Even then, as humans, we are prone to underestimating the price that Christ paid. Separation from God is, after all, our default state (Rom 3:23). It is more natural to us than God’s presence is. But this wasn’t the case for Christ. He was God’s son, the son in whom God was well pleased (Matt 3:17). 2 Corinthians 5:21 affirms that Christ was without sin. The Spirit was with Christ for the entire duration of his ministry (Matt 3:16); separation from God was not something that Christ knew. Even more than this though, Christ is God the Son, the second person of the Trinity. Before Abraham was, he is (John 8:58), along with the Father and the Spirit. God is love (1 John 4:8); perfect, eternal love between the three persons of the one, Trinity God. Before the world existed until after it is perfected, complete love existed, exists and will exist between Father, Son and Spirit. But there is one exception: the once in an eternity event that is the cross.

On the cross, Christ became sin for us and experienced separation from God the Father. The perfect love of the Trinity knew damage for the first and only time in all of eternity so that we could be forgiven. Christ did nothing to deserve the experience of separation from the Father, nor did the Father do anything to deserve the experience of separation from the Son. There was no obligation for Christ to be on that cross; if humankind were to be condemned, they had well and truly earned it. And yet, the Father wanted to forgive us. The Father did not wish that any should perish (2 Pet 3:9), and even in pronouncing the curse after the Fall, he gave the first proclamation that it was a curse with an end (Gen 3:15). However, he was not going to force Christ to make the sacrifice; no, Christ voluntarily came into the world, taking on the form of man than man might be saved (Phil 2:7-8).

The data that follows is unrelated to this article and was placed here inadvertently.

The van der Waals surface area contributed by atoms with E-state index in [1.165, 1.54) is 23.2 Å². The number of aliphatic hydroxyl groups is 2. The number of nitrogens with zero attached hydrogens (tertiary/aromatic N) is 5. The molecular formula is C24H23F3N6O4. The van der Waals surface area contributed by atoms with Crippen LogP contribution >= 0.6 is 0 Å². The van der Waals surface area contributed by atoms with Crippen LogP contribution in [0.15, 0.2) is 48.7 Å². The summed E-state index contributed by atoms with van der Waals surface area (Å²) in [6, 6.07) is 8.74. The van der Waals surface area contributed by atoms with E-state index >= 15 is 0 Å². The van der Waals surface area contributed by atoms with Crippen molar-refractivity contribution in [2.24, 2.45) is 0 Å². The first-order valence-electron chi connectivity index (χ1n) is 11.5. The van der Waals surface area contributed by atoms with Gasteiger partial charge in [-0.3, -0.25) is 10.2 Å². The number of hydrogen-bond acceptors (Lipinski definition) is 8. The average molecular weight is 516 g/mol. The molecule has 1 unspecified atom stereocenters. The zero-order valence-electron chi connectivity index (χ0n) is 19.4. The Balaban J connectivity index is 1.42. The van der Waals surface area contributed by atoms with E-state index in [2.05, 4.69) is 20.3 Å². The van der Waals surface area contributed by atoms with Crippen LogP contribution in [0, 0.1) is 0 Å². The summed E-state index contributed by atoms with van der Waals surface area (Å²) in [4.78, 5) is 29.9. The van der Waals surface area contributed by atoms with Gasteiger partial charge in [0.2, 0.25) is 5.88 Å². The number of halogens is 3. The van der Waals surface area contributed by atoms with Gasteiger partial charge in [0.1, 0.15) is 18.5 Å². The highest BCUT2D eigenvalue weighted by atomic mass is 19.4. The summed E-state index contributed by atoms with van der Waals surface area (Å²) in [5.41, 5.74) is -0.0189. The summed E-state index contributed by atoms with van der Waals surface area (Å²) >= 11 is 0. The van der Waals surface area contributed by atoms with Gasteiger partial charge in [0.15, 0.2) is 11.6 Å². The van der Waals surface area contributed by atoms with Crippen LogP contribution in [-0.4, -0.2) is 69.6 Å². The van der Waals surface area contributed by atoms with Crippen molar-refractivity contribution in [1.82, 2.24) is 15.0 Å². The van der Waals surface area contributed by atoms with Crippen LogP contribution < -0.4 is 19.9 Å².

And now we return to the Garden of Gethsemane. Here is the litmus test of Christ’s submission. Faced with what was to come; faced with the once in eternity suffering he was about to endure, he is experiencing the greatest of sorrows. So he prays. He prays to the Father, asking if there is another way. Of course, he knows that there isn’t. He said it himself: “I am the way, and the truth, and the life. No one comes to the Father except through me.” (John 14:6 ESV) He knows that the only way for mankind to be saved is through him. And so, demonstrating the ultimate, self-sacrificial love of God for us, he submits to the Father’s will. He says to the Father, “not as I will, but as you will”; he goes to the cross.

Any time I stop and contemplate this, I find myself overwhelmed in a new way by the sacrifice that Christ made for us. And as Good Friday comes around again for another year, I find myself contemplating it anew. It took a once in eternity suffering for us to be saved from an eternity of suffering. Do we, as those who have been saved, respond accordingly? If Christ could say “not as I will, but as you will” to that sort of suffering, what sort of suffering is great enough that we have an excuse for not saying the same? As Good Friday begins and I reflect on the sacrifice of Christ, I am then left with one final question: where in my life is God asking me to say “not as I will, but as you will”?